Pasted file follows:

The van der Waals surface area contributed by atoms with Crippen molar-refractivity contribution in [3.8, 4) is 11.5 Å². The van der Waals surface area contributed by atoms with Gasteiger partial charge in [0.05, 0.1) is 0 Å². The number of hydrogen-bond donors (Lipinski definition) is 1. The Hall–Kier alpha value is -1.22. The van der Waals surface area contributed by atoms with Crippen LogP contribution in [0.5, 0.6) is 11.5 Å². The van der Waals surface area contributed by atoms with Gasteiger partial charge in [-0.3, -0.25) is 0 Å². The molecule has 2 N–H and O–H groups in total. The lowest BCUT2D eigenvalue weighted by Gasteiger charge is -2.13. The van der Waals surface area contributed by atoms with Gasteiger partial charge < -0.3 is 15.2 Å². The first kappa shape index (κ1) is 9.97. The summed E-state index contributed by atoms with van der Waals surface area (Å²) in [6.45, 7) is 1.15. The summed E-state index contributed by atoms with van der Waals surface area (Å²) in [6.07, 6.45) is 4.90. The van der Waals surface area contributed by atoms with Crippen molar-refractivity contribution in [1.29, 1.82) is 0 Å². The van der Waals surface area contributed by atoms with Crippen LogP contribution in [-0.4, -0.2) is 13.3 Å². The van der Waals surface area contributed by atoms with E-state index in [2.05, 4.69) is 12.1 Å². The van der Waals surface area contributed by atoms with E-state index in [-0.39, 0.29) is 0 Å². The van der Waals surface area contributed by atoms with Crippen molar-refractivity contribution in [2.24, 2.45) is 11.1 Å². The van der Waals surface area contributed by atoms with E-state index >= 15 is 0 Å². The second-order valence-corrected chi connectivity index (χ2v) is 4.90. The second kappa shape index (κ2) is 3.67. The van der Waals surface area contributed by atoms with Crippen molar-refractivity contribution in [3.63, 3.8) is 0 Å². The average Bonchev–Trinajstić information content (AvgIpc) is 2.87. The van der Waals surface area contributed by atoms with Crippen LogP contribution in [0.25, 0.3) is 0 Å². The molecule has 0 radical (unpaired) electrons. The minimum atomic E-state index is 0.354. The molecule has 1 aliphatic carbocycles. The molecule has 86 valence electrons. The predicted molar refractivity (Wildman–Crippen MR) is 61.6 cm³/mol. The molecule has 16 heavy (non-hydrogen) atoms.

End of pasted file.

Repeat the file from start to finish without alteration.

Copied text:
The van der Waals surface area contributed by atoms with Crippen molar-refractivity contribution in [3.8, 4) is 11.5 Å². The van der Waals surface area contributed by atoms with Gasteiger partial charge in [0.05, 0.1) is 0 Å². The number of hydrogen-bond donors (Lipinski definition) is 1. The Hall–Kier alpha value is -1.22. The van der Waals surface area contributed by atoms with Crippen LogP contribution in [0.5, 0.6) is 11.5 Å². The van der Waals surface area contributed by atoms with Gasteiger partial charge in [-0.3, -0.25) is 0 Å². The molecule has 2 N–H and O–H groups in total. The lowest BCUT2D eigenvalue weighted by Gasteiger charge is -2.13. The van der Waals surface area contributed by atoms with Gasteiger partial charge < -0.3 is 15.2 Å². The first kappa shape index (κ1) is 9.97. The summed E-state index contributed by atoms with van der Waals surface area (Å²) in [6.45, 7) is 1.15. The summed E-state index contributed by atoms with van der Waals surface area (Å²) in [6.07, 6.45) is 4.90. The van der Waals surface area contributed by atoms with Crippen molar-refractivity contribution in [1.29, 1.82) is 0 Å². The van der Waals surface area contributed by atoms with Crippen LogP contribution in [-0.4, -0.2) is 13.3 Å². The van der Waals surface area contributed by atoms with E-state index in [2.05, 4.69) is 12.1 Å². The van der Waals surface area contributed by atoms with E-state index in [-0.39, 0.29) is 0 Å². The van der Waals surface area contributed by atoms with Crippen molar-refractivity contribution in [2.24, 2.45) is 11.1 Å². The van der Waals surface area contributed by atoms with E-state index >= 15 is 0 Å². The second-order valence-corrected chi connectivity index (χ2v) is 4.90. The second kappa shape index (κ2) is 3.67. The van der Waals surface area contributed by atoms with Crippen molar-refractivity contribution in [3.63, 3.8) is 0 Å². The average Bonchev–Trinajstić information content (AvgIpc) is 2.87. The van der Waals surface area contributed by atoms with Crippen LogP contribution in [0.25, 0.3) is 0 Å². The molecule has 0 radical (unpaired) electrons. The minimum atomic E-state index is 0.354. The molecule has 1 aliphatic carbocycles. The molecule has 86 valence electrons. The predicted molar refractivity (Wildman–Crippen MR) is 61.6 cm³/mol. The molecule has 16 heavy (non-hydrogen) atoms.